Herpes labialis is caused by herpes simplex virus type 1 (HSV-1). Infection with type 2 virus can also lead to (primary) herpes labialis, but this type rarely causes a relapse of the infection. The primary infection with HSV-1 usually occurs before the age of 20 years. Antibodies against the virus can be found in about 80% of all adolescents.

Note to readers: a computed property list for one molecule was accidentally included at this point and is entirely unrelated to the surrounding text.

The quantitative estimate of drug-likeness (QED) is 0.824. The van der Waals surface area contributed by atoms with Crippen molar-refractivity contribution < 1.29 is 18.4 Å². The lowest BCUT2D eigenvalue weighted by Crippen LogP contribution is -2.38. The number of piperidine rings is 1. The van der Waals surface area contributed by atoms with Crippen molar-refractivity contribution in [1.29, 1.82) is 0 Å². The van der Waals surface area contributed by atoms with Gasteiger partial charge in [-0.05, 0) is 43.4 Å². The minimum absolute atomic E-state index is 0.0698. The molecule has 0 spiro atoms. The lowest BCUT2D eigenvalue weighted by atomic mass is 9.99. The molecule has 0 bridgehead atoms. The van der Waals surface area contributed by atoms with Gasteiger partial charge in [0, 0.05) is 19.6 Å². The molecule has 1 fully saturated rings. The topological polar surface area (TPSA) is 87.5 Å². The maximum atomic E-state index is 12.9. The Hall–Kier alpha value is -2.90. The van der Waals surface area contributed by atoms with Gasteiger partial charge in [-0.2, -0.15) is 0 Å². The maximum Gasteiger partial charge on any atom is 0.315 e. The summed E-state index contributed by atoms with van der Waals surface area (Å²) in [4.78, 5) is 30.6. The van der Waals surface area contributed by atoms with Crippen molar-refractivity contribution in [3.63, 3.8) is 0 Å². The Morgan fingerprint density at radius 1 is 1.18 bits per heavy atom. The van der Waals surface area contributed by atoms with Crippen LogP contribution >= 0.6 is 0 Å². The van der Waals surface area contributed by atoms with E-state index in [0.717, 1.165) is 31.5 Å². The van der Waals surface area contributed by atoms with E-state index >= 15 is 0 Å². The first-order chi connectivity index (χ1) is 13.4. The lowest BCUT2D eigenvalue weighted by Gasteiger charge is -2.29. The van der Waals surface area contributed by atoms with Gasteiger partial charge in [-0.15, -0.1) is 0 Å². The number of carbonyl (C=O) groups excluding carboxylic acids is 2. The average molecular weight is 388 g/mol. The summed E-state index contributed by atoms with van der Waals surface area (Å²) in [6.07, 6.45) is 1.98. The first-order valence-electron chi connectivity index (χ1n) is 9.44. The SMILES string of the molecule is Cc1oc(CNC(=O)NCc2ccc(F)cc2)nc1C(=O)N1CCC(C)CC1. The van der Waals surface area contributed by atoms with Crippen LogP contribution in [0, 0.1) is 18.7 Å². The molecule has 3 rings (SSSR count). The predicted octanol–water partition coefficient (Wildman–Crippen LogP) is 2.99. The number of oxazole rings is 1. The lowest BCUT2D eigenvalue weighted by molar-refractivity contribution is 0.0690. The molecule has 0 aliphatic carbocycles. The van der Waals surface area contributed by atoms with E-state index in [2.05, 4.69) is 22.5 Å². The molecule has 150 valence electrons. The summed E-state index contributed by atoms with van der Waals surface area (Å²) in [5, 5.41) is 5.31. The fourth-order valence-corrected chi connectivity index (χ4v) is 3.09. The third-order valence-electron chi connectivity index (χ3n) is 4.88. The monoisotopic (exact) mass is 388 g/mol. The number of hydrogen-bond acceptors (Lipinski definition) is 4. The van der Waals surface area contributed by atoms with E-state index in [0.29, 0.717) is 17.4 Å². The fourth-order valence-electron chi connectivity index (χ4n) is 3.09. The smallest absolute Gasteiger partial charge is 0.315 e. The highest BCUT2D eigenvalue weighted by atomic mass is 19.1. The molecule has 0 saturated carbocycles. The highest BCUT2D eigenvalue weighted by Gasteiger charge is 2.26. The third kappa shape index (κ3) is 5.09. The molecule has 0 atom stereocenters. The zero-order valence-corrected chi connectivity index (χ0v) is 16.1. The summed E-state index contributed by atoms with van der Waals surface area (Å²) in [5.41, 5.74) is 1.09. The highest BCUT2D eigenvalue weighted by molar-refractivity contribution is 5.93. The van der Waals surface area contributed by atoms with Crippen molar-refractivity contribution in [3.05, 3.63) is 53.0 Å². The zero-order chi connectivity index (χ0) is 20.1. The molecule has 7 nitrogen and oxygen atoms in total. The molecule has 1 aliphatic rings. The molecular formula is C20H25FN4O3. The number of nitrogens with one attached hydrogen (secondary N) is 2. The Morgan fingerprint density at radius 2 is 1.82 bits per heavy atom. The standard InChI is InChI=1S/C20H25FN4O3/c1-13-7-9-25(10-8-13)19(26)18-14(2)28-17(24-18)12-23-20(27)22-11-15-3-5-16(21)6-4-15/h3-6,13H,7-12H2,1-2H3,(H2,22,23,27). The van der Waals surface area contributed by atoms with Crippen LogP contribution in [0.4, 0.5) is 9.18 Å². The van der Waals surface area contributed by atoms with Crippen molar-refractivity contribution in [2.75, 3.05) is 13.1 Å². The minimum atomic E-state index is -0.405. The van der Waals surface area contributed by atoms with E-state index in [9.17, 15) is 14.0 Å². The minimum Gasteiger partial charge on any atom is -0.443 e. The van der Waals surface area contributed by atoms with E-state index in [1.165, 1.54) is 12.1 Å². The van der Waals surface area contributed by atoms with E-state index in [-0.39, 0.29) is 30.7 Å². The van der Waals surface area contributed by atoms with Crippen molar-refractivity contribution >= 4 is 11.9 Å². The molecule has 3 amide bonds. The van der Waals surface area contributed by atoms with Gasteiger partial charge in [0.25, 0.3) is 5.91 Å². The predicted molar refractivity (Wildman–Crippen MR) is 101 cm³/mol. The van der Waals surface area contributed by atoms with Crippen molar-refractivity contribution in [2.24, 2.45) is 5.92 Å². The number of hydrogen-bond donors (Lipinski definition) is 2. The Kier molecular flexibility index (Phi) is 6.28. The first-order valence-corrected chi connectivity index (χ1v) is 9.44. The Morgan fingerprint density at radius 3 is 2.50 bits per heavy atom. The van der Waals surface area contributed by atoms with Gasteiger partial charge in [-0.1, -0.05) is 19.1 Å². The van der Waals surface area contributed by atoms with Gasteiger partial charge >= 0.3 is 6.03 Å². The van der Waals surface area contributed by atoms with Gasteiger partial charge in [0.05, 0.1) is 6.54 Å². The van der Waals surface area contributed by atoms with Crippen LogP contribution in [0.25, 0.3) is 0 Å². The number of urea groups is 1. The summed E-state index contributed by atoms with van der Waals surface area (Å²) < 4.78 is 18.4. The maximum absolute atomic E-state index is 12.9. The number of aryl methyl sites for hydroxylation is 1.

After primary infection, the virus hides and assumes a dormant state in the ganglion, where it lies latent throughout the individual’s lifetime. Stimuli such as fever, menstruation, sunlight, and upper respiratory infections can reactivate the virus, after which it returns to the skin epithelial cells through the nerve. In contrast to the primary infection, during which all oral mucosa can be affected, relapsing infections are limited to the mucosa of the hard palate or, in older children and adults, the lips. The number of relapses decreases after the age of 35 years.